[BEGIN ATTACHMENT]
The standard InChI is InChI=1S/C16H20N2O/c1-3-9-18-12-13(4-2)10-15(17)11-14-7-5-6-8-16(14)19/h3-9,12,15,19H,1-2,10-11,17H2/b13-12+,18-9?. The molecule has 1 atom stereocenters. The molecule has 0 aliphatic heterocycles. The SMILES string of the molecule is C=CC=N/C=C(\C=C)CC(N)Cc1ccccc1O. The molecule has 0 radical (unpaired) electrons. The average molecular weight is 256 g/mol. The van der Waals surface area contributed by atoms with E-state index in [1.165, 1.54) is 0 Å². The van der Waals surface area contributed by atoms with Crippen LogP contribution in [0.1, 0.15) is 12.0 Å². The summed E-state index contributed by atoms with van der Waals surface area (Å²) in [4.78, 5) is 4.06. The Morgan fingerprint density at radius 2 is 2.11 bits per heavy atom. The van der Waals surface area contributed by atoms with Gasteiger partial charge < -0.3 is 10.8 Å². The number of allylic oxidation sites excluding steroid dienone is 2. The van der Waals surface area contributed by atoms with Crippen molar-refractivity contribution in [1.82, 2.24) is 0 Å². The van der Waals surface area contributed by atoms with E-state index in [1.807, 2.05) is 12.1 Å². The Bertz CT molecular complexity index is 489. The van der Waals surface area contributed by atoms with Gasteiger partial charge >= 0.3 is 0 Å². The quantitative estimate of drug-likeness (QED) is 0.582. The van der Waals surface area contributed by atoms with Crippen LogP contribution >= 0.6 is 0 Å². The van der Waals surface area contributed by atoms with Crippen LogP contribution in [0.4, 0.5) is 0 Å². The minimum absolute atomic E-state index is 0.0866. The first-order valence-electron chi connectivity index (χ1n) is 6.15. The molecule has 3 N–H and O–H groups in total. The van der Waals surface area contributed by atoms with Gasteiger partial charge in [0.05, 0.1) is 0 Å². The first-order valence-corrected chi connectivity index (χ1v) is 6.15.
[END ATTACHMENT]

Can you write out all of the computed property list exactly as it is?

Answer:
The standard InChI is InChI=1S/C16H20N2O/c1-3-9-18-12-13(4-2)10-15(17)11-14-7-5-6-8-16(14)19/h3-9,12,15,19H,1-2,10-11,17H2/b13-12+,18-9?. The molecule has 1 atom stereocenters. The molecule has 0 aliphatic heterocycles. The SMILES string of the molecule is C=CC=N/C=C(\C=C)CC(N)Cc1ccccc1O. The molecule has 0 radical (unpaired) electrons. The average molecular weight is 256 g/mol. The van der Waals surface area contributed by atoms with E-state index in [1.165, 1.54) is 0 Å². The van der Waals surface area contributed by atoms with Crippen LogP contribution in [0.1, 0.15) is 12.0 Å². The summed E-state index contributed by atoms with van der Waals surface area (Å²) in [4.78, 5) is 4.06. The Morgan fingerprint density at radius 2 is 2.11 bits per heavy atom. The van der Waals surface area contributed by atoms with Gasteiger partial charge < -0.3 is 10.8 Å². The number of allylic oxidation sites excluding steroid dienone is 2. The van der Waals surface area contributed by atoms with Crippen molar-refractivity contribution in [1.82, 2.24) is 0 Å². The van der Waals surface area contributed by atoms with E-state index in [1.807, 2.05) is 12.1 Å². The Bertz CT molecular complexity index is 489. The van der Waals surface area contributed by atoms with Gasteiger partial charge >= 0.3 is 0 Å². The quantitative estimate of drug-likeness (QED) is 0.582. The van der Waals surface area contributed by atoms with Crippen LogP contribution >= 0.6 is 0 Å². The van der Waals surface area contributed by atoms with Crippen LogP contribution in [0.4, 0.5) is 0 Å². The minimum absolute atomic E-state index is 0.0866. The first-order valence-electron chi connectivity index (χ1n) is 6.15. The molecule has 3 N–H and O–H groups in total. The van der Waals surface area contributed by atoms with Gasteiger partial charge in [0.05, 0.1) is 0 Å². The first-order valence-corrected chi connectivity index (χ1v) is 6.15.